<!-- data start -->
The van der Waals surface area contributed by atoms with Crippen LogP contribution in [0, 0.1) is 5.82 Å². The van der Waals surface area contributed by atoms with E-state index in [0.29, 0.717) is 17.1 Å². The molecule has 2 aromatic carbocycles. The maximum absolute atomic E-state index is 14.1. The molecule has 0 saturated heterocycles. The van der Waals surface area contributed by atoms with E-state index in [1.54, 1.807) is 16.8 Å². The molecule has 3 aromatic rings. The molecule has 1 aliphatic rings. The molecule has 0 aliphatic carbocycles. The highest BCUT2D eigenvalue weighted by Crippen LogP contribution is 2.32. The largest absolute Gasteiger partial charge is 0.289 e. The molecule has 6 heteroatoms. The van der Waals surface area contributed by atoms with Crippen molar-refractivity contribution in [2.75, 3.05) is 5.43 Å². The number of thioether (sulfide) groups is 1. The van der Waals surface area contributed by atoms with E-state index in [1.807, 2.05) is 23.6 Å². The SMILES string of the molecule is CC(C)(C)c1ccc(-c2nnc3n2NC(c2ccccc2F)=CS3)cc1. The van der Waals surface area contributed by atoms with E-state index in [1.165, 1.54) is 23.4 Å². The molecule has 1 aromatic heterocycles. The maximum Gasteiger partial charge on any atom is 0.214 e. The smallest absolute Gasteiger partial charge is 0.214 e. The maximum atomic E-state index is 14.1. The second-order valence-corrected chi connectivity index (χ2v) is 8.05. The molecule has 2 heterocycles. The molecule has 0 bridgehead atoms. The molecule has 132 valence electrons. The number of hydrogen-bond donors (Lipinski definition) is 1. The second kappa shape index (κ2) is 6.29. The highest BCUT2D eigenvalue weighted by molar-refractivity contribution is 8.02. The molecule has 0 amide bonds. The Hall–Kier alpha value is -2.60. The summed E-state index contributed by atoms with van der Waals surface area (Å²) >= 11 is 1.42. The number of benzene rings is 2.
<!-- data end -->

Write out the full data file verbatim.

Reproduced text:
The van der Waals surface area contributed by atoms with Crippen LogP contribution in [0, 0.1) is 5.82 Å². The van der Waals surface area contributed by atoms with E-state index in [0.29, 0.717) is 17.1 Å². The molecule has 2 aromatic carbocycles. The maximum absolute atomic E-state index is 14.1. The molecule has 0 saturated heterocycles. The van der Waals surface area contributed by atoms with E-state index in [1.54, 1.807) is 16.8 Å². The molecule has 3 aromatic rings. The molecule has 1 aliphatic rings. The molecule has 0 aliphatic carbocycles. The highest BCUT2D eigenvalue weighted by Crippen LogP contribution is 2.32. The largest absolute Gasteiger partial charge is 0.289 e. The molecule has 6 heteroatoms. The van der Waals surface area contributed by atoms with Crippen molar-refractivity contribution in [2.75, 3.05) is 5.43 Å². The number of thioether (sulfide) groups is 1. The van der Waals surface area contributed by atoms with E-state index in [1.807, 2.05) is 23.6 Å². The SMILES string of the molecule is CC(C)(C)c1ccc(-c2nnc3n2NC(c2ccccc2F)=CS3)cc1. The van der Waals surface area contributed by atoms with E-state index in [1.165, 1.54) is 23.4 Å². The molecule has 1 aromatic heterocycles. The maximum Gasteiger partial charge on any atom is 0.214 e. The smallest absolute Gasteiger partial charge is 0.214 e. The maximum atomic E-state index is 14.1. The second-order valence-corrected chi connectivity index (χ2v) is 8.05. The molecule has 2 heterocycles. The molecule has 0 bridgehead atoms. The molecule has 132 valence electrons. The number of hydrogen-bond donors (Lipinski definition) is 1. The second kappa shape index (κ2) is 6.29. The highest BCUT2D eigenvalue weighted by molar-refractivity contribution is 8.02. The molecule has 0 amide bonds. The Hall–Kier alpha value is -2.60. The summed E-state index contributed by atoms with van der Waals surface area (Å²) >= 11 is 1.42. The number of benzene rings is 2.